Changes made Monday to the new electoral reform committee in Ottawa are an insult to 1.5 million Canadians who voted for the Bloc Québécois and Green parties, according to NDP critic for democratic reform, Nathan Cullen.
A Liberal motion to create a committee last week to explore options for changes to Canada's electoral system immediately provoked complaints from opposition members.
According to iPolitics, NDP leader Tom Mulcair also revealed today that his party would not support the motion tabled to create the committee.
One gripe from the Bloc Québécois and Greens is that they won't have voting or motion privileges on the 12-member committee, which will make recommendations to the government on what changes should be made to the way Canadians vote.
Both parties have one member each on the panel, with Elizabeth May representing the Greens as the party's sole MP.
Along with the ineligible-to-vote Green and Bloc parties, there are six Liberals, three Conservatives, and one New Democrat on the committee. The other parties have full privileges.
After a few days of political pressure, Democratic Institutions Minister Maryam Monsef said Monday that she would accept reports from Green and Bloc members on the committee if they don't ''agree with the majority report'' produced by the committee.
Monsef made her comments in Question Period.
But the NDP's Nathan Cullen said that since more than 1.5 million Canadians combined voted for the Bloc and Greens, they should have full status on the committee.
He said Monsef's offer to accept reports from the Greens and Bloc amounts to the two parties handing her something to read that she can disregard.
''I think what was offered was an insult,'' Cullen said. ''It's putting lipstick on a pig here. The process is stacked in the Liberals' favour.''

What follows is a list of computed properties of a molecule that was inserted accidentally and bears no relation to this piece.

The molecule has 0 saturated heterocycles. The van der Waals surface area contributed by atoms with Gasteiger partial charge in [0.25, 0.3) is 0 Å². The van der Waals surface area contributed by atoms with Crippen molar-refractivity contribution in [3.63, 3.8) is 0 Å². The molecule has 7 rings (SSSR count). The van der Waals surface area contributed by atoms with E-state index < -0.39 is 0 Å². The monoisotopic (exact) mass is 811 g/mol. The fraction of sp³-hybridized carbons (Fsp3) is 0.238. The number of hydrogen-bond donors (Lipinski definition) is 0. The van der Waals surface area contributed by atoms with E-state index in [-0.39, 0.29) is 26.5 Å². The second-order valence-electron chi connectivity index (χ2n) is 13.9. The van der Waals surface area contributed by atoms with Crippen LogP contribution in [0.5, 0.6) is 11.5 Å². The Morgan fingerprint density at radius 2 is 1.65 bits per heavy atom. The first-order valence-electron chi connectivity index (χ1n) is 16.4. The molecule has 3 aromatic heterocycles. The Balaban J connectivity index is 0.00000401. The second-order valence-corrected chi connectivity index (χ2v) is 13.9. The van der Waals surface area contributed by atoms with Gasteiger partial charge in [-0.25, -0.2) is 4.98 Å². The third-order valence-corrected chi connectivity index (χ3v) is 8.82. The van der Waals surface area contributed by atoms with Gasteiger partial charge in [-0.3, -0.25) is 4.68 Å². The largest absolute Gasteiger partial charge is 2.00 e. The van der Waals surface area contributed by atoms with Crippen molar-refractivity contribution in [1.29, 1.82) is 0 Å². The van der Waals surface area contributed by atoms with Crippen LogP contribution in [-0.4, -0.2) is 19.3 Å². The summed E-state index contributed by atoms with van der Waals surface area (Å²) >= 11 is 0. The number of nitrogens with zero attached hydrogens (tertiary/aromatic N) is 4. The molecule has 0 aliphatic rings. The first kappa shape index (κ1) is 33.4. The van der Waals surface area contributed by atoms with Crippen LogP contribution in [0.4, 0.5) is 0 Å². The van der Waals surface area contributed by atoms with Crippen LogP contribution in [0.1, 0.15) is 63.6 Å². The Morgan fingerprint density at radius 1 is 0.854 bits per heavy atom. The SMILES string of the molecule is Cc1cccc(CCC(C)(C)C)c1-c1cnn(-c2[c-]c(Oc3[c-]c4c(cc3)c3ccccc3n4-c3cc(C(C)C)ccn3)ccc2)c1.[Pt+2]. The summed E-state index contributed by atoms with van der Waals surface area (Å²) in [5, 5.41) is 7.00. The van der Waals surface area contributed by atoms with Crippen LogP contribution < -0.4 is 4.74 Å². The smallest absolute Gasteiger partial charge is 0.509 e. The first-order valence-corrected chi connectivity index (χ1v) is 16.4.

The committee has faced complaints that the number of Liberals on the committee gives the party the power to push through whatever voting changes it wants, including those to its own benefit.
The NDP has proposed the committee instead be composed of five Liberals, three Conservatives, two New Democrats, and one Bloc and one Green, all with full voting status.*
Cullen said such an arrangement would make the committee more proportionally representational.
''I hope that they have regrets about not picking up our offer to balance the conversation,'' he said. ''But they haven't expressed that.''
'Open and inclusive' committee: minister
In response to a request to The Tyee, Monsef sent an emailed statement nearly identical to comments she made in the House of Comments, saying the government has ''an open and inclusive approach'' to the committee.
She said that the Bloc and Green committee members will be allowed to interview ''witnesses'' or experts who will testify about the electoral system as part of the committee process.
''Our proposed motion includes both the Bloc and Green party members on the committee and goes beyond normal practice by allowing them to participate in developing the witness lists to travel and to question witnesses,'' the statement read.
But Cullen said there's nothing new or special about the role the Greens and Bloc will be able to play at the committee, pointing out they can present reports to Parliament any time they wish.
He said they could get the same treatment on any committee on which they sit, referencing a burst of laughter that echoed through the House of Commons when Monsef revealed the changes to the committee.
''There was a reason it was laughed at in the House,'' he said. ''She announced something that already exists.''
*Story corrected May 17 at 10:45 a.m.